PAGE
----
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ACSM In The News

ACSM is fortunate to be the go-to source on sports medicine and exercise science for several national and international media outlets. You can find some of our most recent coverage below, or you can view archived articles.  

Long-Distance Runners Less Likely to Have Metabolic Syndrome

by Craig Odar | Aug 01, 2011
Study: Marathon runners have lower cholesterol, blood pressure and risk of diabetes

INDIANAPOLIS – Regular long-distance running can help prevent the metabolic syndrome, a group of diseases that can lead to cardiovascular disease and diabetes, says a study published in the March edition of Medicine & Science in Sports & Exercise®, the official scientific journal of the American College of Sports Medicine.

In a National Runners’ Health Study that monitored more than 62,000 men and 45,000 women, decreases in high blood pressure, diabetes and high cholesterol – the triad that comprises the metabolic syndrome – correlated with increases in average number of marathons ran per year.

Paul Williams, Ph.D., author of the study, found that men who ran two or more marathons per year were 41 percent less likely to suffer from high blood pressure, 32 percent less likely to have high cholesterol, and 87 percent less likely to be diabetic than non-marathoners. Those who ran only one marathon every two to five years also had significantly lower risk for these conditions than non-marathoners.

The benefits of running marathons were largely independent of total number of miles run per year by participants, indicating that isolated distance running bouts in preparation for marathons may have been effective in decreasing risk of disease. Even runners who didn’t run marathons – those who included longer runs as part of their usual exercise routines – were less likely to have high blood pressure, diabetes, or high cholesterol.

“All forms of regular exercise provide important health benefits,” Williams said. “But these data suggest there may be heightened benefits for those who make the exceptional effort and commitment.”

The study acknowledges that people who regularly run marathons, like many of the study’s participants, may be genetically predisposed to running long distances.

“Not everyone is going to run marathons, but most can probably exercise a lot more than they are currently,” Williams said. “Those with heart conditions should consult their physician.”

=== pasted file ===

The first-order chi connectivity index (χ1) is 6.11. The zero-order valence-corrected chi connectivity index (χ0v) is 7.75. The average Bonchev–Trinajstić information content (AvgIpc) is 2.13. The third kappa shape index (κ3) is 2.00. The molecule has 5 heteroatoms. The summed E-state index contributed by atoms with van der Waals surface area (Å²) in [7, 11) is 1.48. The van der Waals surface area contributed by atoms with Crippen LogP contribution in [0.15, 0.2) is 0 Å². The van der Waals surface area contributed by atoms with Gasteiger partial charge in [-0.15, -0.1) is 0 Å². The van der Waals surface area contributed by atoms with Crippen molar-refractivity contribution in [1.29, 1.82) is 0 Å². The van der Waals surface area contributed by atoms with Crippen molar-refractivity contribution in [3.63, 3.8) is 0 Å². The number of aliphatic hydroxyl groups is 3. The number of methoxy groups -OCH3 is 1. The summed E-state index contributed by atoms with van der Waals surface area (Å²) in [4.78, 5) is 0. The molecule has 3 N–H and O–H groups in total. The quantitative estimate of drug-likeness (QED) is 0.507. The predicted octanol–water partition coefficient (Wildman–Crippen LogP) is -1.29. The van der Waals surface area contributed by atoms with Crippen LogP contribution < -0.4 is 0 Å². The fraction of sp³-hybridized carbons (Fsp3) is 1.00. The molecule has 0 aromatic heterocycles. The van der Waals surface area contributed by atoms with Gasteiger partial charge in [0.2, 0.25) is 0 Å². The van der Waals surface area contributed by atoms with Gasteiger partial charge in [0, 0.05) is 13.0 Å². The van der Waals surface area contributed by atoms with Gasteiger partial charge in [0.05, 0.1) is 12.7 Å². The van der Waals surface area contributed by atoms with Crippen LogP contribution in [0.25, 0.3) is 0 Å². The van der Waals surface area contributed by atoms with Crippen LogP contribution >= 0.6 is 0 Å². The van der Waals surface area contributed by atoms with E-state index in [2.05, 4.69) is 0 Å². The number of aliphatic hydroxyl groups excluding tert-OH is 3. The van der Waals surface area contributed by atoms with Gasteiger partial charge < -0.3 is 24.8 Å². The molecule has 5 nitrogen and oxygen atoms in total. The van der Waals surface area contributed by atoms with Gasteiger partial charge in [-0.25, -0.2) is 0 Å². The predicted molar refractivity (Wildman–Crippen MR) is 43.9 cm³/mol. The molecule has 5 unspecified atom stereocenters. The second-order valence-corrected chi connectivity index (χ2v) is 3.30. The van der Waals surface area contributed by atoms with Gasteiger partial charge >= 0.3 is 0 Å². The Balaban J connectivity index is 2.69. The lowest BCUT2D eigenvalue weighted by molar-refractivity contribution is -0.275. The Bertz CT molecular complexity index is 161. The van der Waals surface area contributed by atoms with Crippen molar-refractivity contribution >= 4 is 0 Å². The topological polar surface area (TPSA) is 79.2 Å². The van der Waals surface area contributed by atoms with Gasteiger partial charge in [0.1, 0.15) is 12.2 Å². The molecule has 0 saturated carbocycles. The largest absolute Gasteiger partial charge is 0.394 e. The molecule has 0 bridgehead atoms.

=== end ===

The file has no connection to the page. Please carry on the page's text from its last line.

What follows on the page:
The study’s findings reiterate the main message of ACSM’s Exercise is Medicine™ program, which promotes the internal and preventive aspects of physical activity. Research shows that regular exercise – even in smaller bouts, like walking for half an hour – can treat and prevent a host of chronic conditions, including those in the metabolic syndrome, in addition to sustaining quality of life and increasing longevity. Learn more at www.exerciseismedicine.org.

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The American College of Sports Medicine is the largest sports medicine and exercise science organization in the world. More than 35,000 international, national, and regional members and certified professionals are dedicated to advancing and integrating scientific research to provide educational and practical applications of exercise science and sports medicine.

NOTE: Medicine & Science in Sports & Exercise® is the official journal of the American College of Sports Medicine, and is available from Lippincott Williams & Wilkins at 1-800-638-6423. For a complete copy of the research paper (Vol. 41, No. 3, pages 523–529) or to speak with a leading sports medicine expert on the topic, contact the Department of Communications and Public Information at 317-637-9200 ext. 127 or 133. Visit ACSM online at www.acsm.org.

The conclusions outlined in this news release are those of the researchers only, and should not be construed as an official statement of the American College of Sports Medicine.

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